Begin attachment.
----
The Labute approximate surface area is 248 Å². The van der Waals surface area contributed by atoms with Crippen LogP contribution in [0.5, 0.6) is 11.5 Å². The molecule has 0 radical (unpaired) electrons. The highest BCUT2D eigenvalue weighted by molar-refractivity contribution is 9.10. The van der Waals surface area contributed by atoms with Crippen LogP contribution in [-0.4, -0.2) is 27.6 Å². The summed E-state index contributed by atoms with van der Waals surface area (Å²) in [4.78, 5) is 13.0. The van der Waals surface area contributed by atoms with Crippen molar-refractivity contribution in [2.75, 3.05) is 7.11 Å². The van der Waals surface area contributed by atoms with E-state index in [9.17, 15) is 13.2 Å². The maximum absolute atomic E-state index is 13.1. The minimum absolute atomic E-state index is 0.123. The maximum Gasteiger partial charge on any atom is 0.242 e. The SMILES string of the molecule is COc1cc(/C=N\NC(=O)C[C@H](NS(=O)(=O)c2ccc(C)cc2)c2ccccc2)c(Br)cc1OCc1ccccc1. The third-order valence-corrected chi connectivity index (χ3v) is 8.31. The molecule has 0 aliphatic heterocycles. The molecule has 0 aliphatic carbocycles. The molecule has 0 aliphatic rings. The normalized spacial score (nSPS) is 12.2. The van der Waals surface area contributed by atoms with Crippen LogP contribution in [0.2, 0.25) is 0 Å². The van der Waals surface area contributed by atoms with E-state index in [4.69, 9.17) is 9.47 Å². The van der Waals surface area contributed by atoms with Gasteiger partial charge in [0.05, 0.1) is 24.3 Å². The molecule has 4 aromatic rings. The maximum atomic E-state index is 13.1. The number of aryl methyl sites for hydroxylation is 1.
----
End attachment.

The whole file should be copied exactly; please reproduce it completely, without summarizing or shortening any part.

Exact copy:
The Labute approximate surface area is 248 Å². The van der Waals surface area contributed by atoms with Crippen LogP contribution in [0.5, 0.6) is 11.5 Å². The molecule has 0 radical (unpaired) electrons. The highest BCUT2D eigenvalue weighted by molar-refractivity contribution is 9.10. The van der Waals surface area contributed by atoms with Crippen LogP contribution in [-0.4, -0.2) is 27.6 Å². The summed E-state index contributed by atoms with van der Waals surface area (Å²) in [4.78, 5) is 13.0. The van der Waals surface area contributed by atoms with Crippen molar-refractivity contribution in [2.75, 3.05) is 7.11 Å². The van der Waals surface area contributed by atoms with E-state index in [9.17, 15) is 13.2 Å². The maximum absolute atomic E-state index is 13.1. The minimum absolute atomic E-state index is 0.123. The maximum Gasteiger partial charge on any atom is 0.242 e. The SMILES string of the molecule is COc1cc(/C=N\NC(=O)C[C@H](NS(=O)(=O)c2ccc(C)cc2)c2ccccc2)c(Br)cc1OCc1ccccc1. The third-order valence-corrected chi connectivity index (χ3v) is 8.31. The molecule has 0 aliphatic heterocycles. The molecule has 0 aliphatic carbocycles. The molecule has 0 aliphatic rings. The normalized spacial score (nSPS) is 12.2. The van der Waals surface area contributed by atoms with Crippen LogP contribution in [0.2, 0.25) is 0 Å². The van der Waals surface area contributed by atoms with E-state index in [4.69, 9.17) is 9.47 Å². The van der Waals surface area contributed by atoms with Gasteiger partial charge in [0.05, 0.1) is 24.3 Å². The molecule has 4 aromatic rings. The maximum atomic E-state index is 13.1. The number of aryl methyl sites for hydroxylation is 1.